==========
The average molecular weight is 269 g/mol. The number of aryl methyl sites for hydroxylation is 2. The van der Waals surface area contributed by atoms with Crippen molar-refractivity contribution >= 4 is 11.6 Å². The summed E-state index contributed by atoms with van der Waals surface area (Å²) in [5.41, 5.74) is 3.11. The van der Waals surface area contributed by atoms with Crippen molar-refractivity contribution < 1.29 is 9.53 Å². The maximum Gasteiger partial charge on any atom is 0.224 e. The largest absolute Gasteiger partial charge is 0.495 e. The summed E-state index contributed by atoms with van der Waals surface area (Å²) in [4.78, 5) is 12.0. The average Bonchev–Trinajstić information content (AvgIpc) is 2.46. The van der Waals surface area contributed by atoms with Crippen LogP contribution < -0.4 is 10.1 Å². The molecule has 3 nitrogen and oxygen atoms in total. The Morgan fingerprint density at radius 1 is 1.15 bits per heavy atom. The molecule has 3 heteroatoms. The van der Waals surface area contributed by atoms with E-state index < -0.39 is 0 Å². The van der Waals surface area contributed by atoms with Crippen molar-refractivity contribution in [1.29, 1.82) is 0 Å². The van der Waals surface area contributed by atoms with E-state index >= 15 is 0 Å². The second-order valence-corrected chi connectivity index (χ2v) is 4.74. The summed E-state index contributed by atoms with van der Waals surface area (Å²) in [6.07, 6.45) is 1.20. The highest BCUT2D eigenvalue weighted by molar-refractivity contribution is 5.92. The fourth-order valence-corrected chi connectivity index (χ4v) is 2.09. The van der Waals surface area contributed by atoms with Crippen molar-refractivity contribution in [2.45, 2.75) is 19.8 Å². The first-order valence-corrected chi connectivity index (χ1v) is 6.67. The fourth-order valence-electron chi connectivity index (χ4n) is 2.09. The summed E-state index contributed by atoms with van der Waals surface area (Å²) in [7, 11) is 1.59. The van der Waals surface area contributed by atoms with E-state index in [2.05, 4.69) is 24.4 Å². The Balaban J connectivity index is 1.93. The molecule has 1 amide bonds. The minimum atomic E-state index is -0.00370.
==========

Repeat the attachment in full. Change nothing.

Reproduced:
The average molecular weight is 269 g/mol. The number of aryl methyl sites for hydroxylation is 2. The van der Waals surface area contributed by atoms with Crippen molar-refractivity contribution >= 4 is 11.6 Å². The summed E-state index contributed by atoms with van der Waals surface area (Å²) in [5.41, 5.74) is 3.11. The van der Waals surface area contributed by atoms with Crippen molar-refractivity contribution < 1.29 is 9.53 Å². The maximum Gasteiger partial charge on any atom is 0.224 e. The largest absolute Gasteiger partial charge is 0.495 e. The summed E-state index contributed by atoms with van der Waals surface area (Å²) in [4.78, 5) is 12.0. The average Bonchev–Trinajstić information content (AvgIpc) is 2.46. The van der Waals surface area contributed by atoms with Crippen LogP contribution < -0.4 is 10.1 Å². The molecule has 3 nitrogen and oxygen atoms in total. The Morgan fingerprint density at radius 1 is 1.15 bits per heavy atom. The molecule has 3 heteroatoms. The van der Waals surface area contributed by atoms with E-state index < -0.39 is 0 Å². The van der Waals surface area contributed by atoms with Crippen molar-refractivity contribution in [1.29, 1.82) is 0 Å². The van der Waals surface area contributed by atoms with E-state index >= 15 is 0 Å². The second-order valence-corrected chi connectivity index (χ2v) is 4.74. The summed E-state index contributed by atoms with van der Waals surface area (Å²) in [6.07, 6.45) is 1.20. The highest BCUT2D eigenvalue weighted by molar-refractivity contribution is 5.92. The fourth-order valence-corrected chi connectivity index (χ4v) is 2.09. The van der Waals surface area contributed by atoms with Crippen molar-refractivity contribution in [2.45, 2.75) is 19.8 Å². The first-order valence-corrected chi connectivity index (χ1v) is 6.67. The fourth-order valence-electron chi connectivity index (χ4n) is 2.09. The summed E-state index contributed by atoms with van der Waals surface area (Å²) in [7, 11) is 1.59. The van der Waals surface area contributed by atoms with E-state index in [2.05, 4.69) is 24.4 Å². The Balaban J connectivity index is 1.93. The molecule has 1 amide bonds. The minimum atomic E-state index is -0.00370.